“Well, why didn’t you tell me all of that before when I was here?” John asked in a stern voice.

“If you remember well enough, you would remember that I tried, but you were not prepared to listen,” I said. “You made the election to stay with your vet in Lebanon. It would be inappropriate for me to change his course of treatment at that point.”

“So, why didn’t he tell me that? Surely, if you know all of that, he would know it also.”

“I can’t speak to what went on in your conversations with him, John,” I said. “A lot of times, we will tell clients something, and if they are stressed by the situation, they just don’t hear. That is why I try to write things down for folks.”

“Why didn’t the surgery solve the problem in the first place?” John asked.

“It is sort of the luck of the draw,” I said. “We remove a lot of mammary tumors that never cause a problem. Some of that is because the tumor is benign and sometimes it is because the dog’s lifespan following surgery is short enough that we don’t see a problem. But when the tumor is a hot tumor, it has gone elsewhere in the body before we remove it. Then there is not much we can do. There is only very limited chemotherapy and radiation available and that is with high price tag. That usually means sending the dog to a Vet School Hospital for treatment.”

“If I was with you, you would have just put her to sleep then?” John asked.

“That is always a hard decision, and it is different for everyone,” I said. “I would have definitely offered you that option, up front. But when the fluid draws started happening every couple of days, I would have encouraged you to make that decision. Just because it was not fair to Sally to have her die in respiratory distress.”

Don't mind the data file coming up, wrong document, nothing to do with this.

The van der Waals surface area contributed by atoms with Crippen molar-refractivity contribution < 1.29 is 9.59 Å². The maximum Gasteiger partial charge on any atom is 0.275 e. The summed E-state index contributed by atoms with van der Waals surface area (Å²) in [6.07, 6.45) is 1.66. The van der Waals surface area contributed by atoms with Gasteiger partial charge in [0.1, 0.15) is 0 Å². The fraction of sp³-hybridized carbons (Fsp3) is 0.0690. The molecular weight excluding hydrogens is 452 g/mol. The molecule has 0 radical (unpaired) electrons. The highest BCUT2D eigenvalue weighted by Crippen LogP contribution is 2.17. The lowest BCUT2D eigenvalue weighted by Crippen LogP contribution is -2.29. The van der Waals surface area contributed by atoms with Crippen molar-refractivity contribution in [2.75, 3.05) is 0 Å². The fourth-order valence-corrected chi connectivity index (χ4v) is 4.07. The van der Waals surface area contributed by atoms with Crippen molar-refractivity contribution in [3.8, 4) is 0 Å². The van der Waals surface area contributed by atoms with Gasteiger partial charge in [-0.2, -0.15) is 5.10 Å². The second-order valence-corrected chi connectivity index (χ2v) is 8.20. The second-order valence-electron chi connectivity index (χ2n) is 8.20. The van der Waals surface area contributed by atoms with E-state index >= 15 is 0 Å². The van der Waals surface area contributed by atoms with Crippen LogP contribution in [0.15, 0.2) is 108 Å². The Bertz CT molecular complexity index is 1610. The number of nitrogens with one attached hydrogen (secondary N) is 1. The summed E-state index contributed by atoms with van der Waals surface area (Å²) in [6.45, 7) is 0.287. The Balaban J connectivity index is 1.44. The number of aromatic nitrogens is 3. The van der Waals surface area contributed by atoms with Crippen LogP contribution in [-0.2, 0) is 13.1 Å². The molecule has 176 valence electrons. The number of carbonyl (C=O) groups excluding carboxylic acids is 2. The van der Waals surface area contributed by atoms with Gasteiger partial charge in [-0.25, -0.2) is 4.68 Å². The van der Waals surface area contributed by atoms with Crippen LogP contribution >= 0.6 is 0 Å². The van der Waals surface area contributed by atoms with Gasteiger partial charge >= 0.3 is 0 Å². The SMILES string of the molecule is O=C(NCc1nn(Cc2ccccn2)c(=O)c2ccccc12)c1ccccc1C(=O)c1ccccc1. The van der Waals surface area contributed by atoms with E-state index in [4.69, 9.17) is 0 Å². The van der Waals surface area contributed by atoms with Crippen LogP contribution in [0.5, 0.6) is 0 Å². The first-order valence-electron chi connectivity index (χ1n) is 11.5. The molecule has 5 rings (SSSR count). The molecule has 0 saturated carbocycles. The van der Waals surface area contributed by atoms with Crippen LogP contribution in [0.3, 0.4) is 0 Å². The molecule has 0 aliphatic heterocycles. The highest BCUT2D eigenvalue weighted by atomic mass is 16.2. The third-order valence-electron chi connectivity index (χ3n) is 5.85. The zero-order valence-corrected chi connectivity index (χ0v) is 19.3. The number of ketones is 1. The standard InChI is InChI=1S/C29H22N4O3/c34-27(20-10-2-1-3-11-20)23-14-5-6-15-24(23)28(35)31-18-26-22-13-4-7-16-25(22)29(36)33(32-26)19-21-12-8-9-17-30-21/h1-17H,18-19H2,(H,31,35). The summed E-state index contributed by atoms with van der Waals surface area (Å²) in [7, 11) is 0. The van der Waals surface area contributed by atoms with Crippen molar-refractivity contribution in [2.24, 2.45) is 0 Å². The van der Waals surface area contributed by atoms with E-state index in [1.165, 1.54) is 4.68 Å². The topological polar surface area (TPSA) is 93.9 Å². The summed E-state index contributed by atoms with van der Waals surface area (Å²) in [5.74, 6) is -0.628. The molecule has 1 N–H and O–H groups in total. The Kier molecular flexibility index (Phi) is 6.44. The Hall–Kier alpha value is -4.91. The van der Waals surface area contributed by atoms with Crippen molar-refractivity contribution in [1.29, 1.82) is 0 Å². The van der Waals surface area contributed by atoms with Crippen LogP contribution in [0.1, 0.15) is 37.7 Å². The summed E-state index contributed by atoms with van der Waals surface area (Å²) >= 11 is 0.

“I want to be mad at someone, but you make it sound like it was just going to happen,” John said. “So now, what do I do with her?”

“Right now, I don’t have a lot to offer you,” I said. “You can take her home to bury or I can have that county dog control pick her up.”

“And what happens to her if the county picks her up?” John asked.

“If the county picks her up, they send her to a rendering plant and she ends up in fertilizer,” I said.

“An odd ending for good dog,” John said. “I guess I will call the grandkids to help me dig a hole. They will be upset with her passing.”

“Losing a pet, even a pet of the grandparent, is a good lesson for kids,” I said. “I think it is one of last gifts that pets provide. They teach young people how to grieve.”

Photo by Anthony Maina on Unsplash

Published by d.e.larsen.dvm

Country vet for over 40 years in Sweet Home Oregon. I graduated from Colorado State University in 1975. I practiced in Enumclaw Washington for a year and a half before moving to Sweet Home to start a practice.

3 thoughts on “I Don’t Understand

  1. The decision to euthanize is never an easy one, at least not for me, but at least the options available to our animals are better than they are for the humans. It’s the quality, rather than the number of years that matters. My own father died from mesothelioma that started in the lungs from asbestos exposure. He was dead in less than a year. The report from my mother was that he basically drowned in the end, and he had refused morphine, wanting to die with his eyes open.

    Liked by 2 people

    1. Many of life’s decisions are difficult. Regarding euthanasia, I always told folks that it was better to make the decision one day too soon than one day too late.

      Liked by 1 person